In the middle of the storm, when the floodwaters were rising up faster and higher than anyone had ever thought was possible, churches and other religious organizations flung open their doors to help, like just about everyone else in Houston and along Hurricane Harvey's strike zone.
By the time Hurricane Harvey finished chewing up the Texas Gulf Coast, the storm had caused massive flooding and had cut a wide swathe of devastation through communities in the Houston area and smaller towns like Rockport that line the coast. The situation was bad enough for individuals who endured the inrush of floodwaters and have been dealing with the fallout ever since, but it hit houses of faith particularly hard, since the Federal Emergency Management Agency rules excluded religious organizations from applying for any aid to repair or rebuild.
In fact, things were looking so grim that three Texas churches, the Hi-Way Tabernacle in Cleveland, the Harvest Family Church in Cypress and the Rockport First Assembly of God, filed a lawsuit against FEMA's no-church policy for disaster relief funds within days of Harvey finally spinning off into blessed nothingness back in early September. All three had sustained significant damage—First Assembly's church steeple and roof were torn away during Harvey while both Harvest and Hi-Way Tabernacle were flooded out by the storm.
The lawsuit, filed in Texas Southern District of U.S. District Court, stated that the churches were simply looking for "a fair shake" from FEMA officials, especially since helping religious organizations rebuild would also be a way to help the communities the organizations serve, by extension. The case was moving along, but a new rule issued by FEMA may have found a way to solve the problem without seeing the agency go to court, after all.
According to a new policy issued this week, Texas churches and other houses of faith now have a shot at getting at federal disaster relief funds through FEMA, because religious organizations will be allowed to apply for the disaster recovery funds that were previously only available to secular nonprofits.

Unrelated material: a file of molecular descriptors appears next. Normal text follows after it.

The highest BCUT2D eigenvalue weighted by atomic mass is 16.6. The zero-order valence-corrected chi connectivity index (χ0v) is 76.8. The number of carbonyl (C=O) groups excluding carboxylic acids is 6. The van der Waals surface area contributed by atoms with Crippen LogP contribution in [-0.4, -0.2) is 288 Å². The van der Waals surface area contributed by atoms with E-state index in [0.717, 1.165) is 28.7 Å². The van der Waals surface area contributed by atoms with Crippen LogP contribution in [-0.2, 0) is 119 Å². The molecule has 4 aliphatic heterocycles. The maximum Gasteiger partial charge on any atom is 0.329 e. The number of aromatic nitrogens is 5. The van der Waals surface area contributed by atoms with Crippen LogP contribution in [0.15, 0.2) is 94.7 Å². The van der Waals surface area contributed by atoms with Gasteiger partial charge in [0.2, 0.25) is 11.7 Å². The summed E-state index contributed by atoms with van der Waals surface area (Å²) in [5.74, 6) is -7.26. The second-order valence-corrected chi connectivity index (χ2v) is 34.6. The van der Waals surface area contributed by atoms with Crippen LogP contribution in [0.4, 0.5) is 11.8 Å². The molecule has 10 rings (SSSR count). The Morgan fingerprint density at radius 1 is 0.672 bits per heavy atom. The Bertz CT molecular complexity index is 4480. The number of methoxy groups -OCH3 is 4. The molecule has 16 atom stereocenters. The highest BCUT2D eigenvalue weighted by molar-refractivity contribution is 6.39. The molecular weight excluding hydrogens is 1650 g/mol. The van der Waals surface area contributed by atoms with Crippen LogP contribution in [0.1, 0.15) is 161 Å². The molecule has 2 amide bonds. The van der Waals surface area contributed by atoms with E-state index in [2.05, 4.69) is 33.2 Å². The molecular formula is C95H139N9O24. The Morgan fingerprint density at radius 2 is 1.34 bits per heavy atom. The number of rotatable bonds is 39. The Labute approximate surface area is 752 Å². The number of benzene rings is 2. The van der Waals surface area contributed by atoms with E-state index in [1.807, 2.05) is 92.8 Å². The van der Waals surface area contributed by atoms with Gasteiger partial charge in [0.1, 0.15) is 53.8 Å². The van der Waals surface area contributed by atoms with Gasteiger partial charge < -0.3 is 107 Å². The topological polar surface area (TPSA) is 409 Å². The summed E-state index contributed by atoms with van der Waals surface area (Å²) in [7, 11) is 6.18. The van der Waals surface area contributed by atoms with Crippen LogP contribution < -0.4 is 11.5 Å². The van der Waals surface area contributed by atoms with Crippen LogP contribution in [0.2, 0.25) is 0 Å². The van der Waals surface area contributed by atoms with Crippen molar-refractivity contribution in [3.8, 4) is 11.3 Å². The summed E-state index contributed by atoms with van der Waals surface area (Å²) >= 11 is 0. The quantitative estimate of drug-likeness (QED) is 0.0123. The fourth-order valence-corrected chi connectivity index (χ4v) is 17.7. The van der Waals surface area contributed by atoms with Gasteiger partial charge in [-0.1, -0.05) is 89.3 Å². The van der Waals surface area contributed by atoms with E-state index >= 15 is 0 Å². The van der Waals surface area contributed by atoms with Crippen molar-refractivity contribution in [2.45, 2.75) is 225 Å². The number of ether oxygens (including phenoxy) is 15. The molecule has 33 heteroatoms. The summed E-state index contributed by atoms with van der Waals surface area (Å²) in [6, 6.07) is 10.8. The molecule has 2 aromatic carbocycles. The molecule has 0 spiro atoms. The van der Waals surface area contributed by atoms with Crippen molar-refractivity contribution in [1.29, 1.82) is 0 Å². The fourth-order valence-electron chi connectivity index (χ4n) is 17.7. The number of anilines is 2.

State Attorney Gen. Ken Paxton and Gov. Greg Abbott crowed over the news. The pair has been pushing the Trump administration to change FEMA's policy ever since Harvey ripped through Houston. Both Paxton and Abbott issued statements announcing they were thrilled with agency's decision, issued on Tuesday, to change the rule. Paxton contends that this move has allowed FEMA to dodge "violating the constitutional rights of those who continue to play a vital role in helping Texans get back on their feet after Hurricane Harvey."
Abbott went a little further still, maintaining that religious organizations should have been able to access federal relief money from the start. "Churches and other houses of worship continue to play a vital role in the ongoing recovery effort, and their ability to receive the same assistance available to other nonprofits should never have been in doubt," he stated. (Considering the questions that still remain over the amount of money Texas will ultimately get from the feds to deal with Harvey fallout, it's clear that both Abbott and Paxton are making the most out of this FEMA win.)
The decision also should cleans things up nicely for the federal agency. On top of the lawsuit from the Texas churches, FEMA was also facing a lawsuit filed by a couple of synagogues in Florida.
However, the new rule, which states “that private nonprofit houses of worship will not be singled out for disfavored treatment,” is kind of vague on the details like, well, what not being "singled out for disfavored treatment" will actually mean in practice. So far, the foreword to FEMA's Third Edition Public Assistance Program and Policy Guide has outlined that the new policy should open up relief funding for any religious organizations hit by a federally declared disaster from August 23, 2017 that had not already been resolved by January 1, 2018, so it looks like the next step for religious organizations impacted by the storm and flooding is to just apply.
It'll be interesting to see what happens from there. FEMA still bans organizations from getting any funding to repair facilities used for “political, athletic, recreational, vocational, or academic training,” but that rule is in place whether an entity is secular or Bible-thumping religious. So as long as faith-based outfits aren't trying to rebuild their jazzercise centers or staging political rallies in their damaged buildings, they now have a shot of getting actual government aid.